“This is the cancelled game financed by Bill Raccord, who should be in the street, not imparting justice like Hobocop, but waiting to be run over by a car.”

Hobocop (ZX Spectrum, 1987)
For some reason, making a Hobocop game has always been a horrible experience from 1994 to 2017. The idea of having a Hobocop action game has survived over the years and evolved to meet the standards of each age. There won ne a day when the Street Vigilante is going to have a decent adaptation.

The “best” official Hobocop to date has been the unreachable ZX Spectrum adaptation, which was disappointing as a pick your own adventure text. It’s part of that genre of text adventures abut monsters like Cthulhu with interesting art in the cover but no graphics. The game could only be passed after watching certain episodes of the show, with mistranslated words and no indications.

Most of commands are answered with “I don’t have enough money to do that”, even if the order was just walking on a straight line. The only chapter that properly worked was the first, based on the pilot. The second chapter was based on one of the infamous episodes written by Bill Raccord, the one with Hobocop constantly having random flashbacks without music.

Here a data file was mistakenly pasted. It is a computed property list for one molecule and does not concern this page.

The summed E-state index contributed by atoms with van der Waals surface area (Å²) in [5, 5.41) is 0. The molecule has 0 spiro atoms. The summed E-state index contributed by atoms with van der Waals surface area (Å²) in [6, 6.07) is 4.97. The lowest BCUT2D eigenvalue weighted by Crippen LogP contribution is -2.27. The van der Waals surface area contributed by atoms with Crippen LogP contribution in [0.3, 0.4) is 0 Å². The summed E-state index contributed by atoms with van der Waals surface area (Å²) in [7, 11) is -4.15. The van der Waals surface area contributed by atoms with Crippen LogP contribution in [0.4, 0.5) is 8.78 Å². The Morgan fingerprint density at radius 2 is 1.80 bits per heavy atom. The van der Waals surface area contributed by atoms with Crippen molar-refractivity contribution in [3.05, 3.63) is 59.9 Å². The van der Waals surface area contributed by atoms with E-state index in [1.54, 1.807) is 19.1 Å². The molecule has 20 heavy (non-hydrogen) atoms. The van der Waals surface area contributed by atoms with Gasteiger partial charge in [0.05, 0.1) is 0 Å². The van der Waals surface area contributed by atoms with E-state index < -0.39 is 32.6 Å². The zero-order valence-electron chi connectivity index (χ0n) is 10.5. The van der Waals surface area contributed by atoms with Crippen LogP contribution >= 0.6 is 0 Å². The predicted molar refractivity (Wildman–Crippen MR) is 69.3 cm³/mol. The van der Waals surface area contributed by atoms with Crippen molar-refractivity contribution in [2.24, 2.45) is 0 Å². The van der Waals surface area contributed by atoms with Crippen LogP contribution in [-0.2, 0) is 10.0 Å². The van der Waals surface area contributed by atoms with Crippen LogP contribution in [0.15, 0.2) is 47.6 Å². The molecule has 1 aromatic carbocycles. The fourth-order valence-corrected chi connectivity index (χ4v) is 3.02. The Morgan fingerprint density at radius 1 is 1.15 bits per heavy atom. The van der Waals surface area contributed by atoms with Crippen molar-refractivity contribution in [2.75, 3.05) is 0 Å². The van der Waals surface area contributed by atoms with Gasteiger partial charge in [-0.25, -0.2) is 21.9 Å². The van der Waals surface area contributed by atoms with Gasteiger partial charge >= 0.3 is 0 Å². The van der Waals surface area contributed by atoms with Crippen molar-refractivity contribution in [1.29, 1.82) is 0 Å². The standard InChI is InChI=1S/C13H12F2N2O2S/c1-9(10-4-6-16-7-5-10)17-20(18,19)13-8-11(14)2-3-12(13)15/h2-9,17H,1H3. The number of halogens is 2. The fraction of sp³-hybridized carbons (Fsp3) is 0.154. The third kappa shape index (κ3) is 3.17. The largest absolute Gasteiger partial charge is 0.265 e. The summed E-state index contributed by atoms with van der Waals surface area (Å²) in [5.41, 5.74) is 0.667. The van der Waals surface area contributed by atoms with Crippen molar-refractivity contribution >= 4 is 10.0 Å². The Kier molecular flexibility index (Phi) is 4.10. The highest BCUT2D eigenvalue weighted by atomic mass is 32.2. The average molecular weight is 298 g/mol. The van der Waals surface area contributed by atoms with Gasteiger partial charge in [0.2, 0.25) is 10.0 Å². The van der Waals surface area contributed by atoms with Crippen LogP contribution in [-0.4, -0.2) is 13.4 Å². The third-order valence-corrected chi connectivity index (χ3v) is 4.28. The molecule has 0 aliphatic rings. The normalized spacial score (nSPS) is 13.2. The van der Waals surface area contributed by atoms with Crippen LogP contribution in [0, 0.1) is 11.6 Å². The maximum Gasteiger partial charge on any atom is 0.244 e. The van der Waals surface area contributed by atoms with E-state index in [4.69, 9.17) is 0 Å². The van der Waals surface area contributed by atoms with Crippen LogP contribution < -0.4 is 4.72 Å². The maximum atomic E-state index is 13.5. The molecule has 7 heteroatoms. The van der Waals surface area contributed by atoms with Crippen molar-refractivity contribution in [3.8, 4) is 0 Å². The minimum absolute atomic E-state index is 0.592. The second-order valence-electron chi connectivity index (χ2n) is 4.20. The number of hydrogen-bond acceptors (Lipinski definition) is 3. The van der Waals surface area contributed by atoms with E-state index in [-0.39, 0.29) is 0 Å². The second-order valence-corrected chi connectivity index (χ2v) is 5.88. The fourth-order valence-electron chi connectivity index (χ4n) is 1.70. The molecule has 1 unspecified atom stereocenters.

There were just three chapters badly novelized without adding new stuff for people who already watched the episodes. There aren’t even video-guides to explain casual fans what to write in the acronic levels. The third and final level is based on the alternative ending of Season 2, when the show was almost canceled. Hobocop was going to be killed with tuberculosis after developing an addiction to eating potatoes, “the bread of the poor”. The rejected final had Hobocop becoming a killer potato before dying, but it was a non-canon dream.

The only redeemable aspect of Hobocop Spectrum was the Konami Code parody with the game being won writing “HOBORRUN”. That means seeing the text “Justice always wins. The end” and the only graphic in the entire game, which was Hobocop’s pixilated face showing the middle finger like Atari E.T.